#### Answer

$k^{2/3}$

#### Work Step by Step

$\bf{\text{Solution Outline:}}$
Use the laws of exponents to simplify the given expression, $
\dfrac{k^{1/3}}{k^{2/3}\cdot k^{-1}}
.$
$\bf{\text{Solution Details:}}$
Using the Product Rule of the laws of exponents which is given by $x^m\cdot x^n=x^{m+n},$ the expression above is equivalent to
\begin{array}{l}\require{cancel}
\dfrac{k^{1/3}}{k^{\frac{2}{3}+(-1)}}
\\\\=
\dfrac{k^{1/3}}{k^{\frac{2}{3}-1}}
.\end{array}
Using the Quotient Rule of the laws of exponents which states that $\dfrac{x^m}{x^n}=x^{m-n},$ the expression above simplifies to
\begin{array}{l}\require{cancel}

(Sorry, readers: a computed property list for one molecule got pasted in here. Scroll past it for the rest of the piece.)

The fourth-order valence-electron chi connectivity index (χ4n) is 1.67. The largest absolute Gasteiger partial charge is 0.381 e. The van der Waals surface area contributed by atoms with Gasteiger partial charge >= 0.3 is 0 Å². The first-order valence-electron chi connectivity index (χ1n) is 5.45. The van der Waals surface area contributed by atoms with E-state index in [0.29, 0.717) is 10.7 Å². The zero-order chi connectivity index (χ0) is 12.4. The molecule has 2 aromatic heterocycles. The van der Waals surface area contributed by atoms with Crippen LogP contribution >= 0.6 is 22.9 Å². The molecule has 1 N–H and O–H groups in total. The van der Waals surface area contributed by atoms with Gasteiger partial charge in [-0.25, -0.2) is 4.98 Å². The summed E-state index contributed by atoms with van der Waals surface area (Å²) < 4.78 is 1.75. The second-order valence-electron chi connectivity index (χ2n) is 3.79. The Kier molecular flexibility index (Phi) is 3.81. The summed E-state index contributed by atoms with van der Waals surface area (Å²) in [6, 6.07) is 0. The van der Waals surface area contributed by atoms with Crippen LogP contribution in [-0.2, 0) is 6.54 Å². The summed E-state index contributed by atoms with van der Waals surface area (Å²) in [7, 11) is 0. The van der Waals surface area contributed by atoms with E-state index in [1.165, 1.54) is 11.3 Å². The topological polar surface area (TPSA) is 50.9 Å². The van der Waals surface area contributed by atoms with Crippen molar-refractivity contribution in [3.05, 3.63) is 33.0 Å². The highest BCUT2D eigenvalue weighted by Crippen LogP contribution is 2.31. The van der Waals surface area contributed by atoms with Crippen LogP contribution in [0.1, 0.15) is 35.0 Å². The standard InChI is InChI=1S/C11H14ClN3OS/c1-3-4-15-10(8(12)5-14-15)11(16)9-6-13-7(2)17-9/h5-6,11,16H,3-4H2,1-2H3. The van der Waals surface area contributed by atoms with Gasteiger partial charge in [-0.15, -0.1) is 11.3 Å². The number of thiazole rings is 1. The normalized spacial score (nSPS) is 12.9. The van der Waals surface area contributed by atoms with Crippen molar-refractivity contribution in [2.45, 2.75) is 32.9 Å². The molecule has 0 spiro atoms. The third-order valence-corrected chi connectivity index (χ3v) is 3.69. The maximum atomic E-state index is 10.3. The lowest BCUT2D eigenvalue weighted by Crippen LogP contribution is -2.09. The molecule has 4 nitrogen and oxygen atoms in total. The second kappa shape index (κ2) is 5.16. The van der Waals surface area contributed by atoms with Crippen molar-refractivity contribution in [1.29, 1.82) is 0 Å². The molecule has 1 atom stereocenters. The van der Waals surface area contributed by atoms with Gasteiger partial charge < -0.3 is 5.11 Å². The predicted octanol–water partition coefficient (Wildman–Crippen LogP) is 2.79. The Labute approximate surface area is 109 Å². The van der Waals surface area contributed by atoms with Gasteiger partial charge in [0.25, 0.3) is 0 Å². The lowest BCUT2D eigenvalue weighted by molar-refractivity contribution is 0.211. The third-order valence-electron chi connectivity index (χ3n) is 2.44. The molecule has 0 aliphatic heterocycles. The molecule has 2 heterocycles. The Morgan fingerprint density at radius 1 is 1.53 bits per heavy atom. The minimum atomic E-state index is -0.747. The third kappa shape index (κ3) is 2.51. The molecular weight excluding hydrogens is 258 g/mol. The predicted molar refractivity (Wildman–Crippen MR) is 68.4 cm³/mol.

k^{\frac{1}{3}-\left( \frac{2}{3}-1 \right)}
\\\\=
k^{\frac{1}{3}-\frac{2}{3}+1}
.\end{array}
To simplify the expression $
\dfrac{1}{3}-\dfrac{2}{3}+1
,$ change the expressions to similar fractions (same denominator) by using the $LCD$. The $LCD$ of the denominators $
3,3,
$ and $
1
$ is $
3
$ since it is the lowest number that can be exactly divided by the denominators. Multiplying the terms by an expression equal to $1$ that will make the denominator equal to the $LCD$ results to
\begin{array}{l}\require{cancel}
k^{\frac{1}{3}-\frac{2}{3}+1\cdot\frac{3}{3}}
\\\\=
k^{\frac{1}{3}-\frac{2}{3}+\frac{3}{3}}
\\\\=
k^{\frac{2}{3}}
\\\\=
k^{2/3}
.\end{array}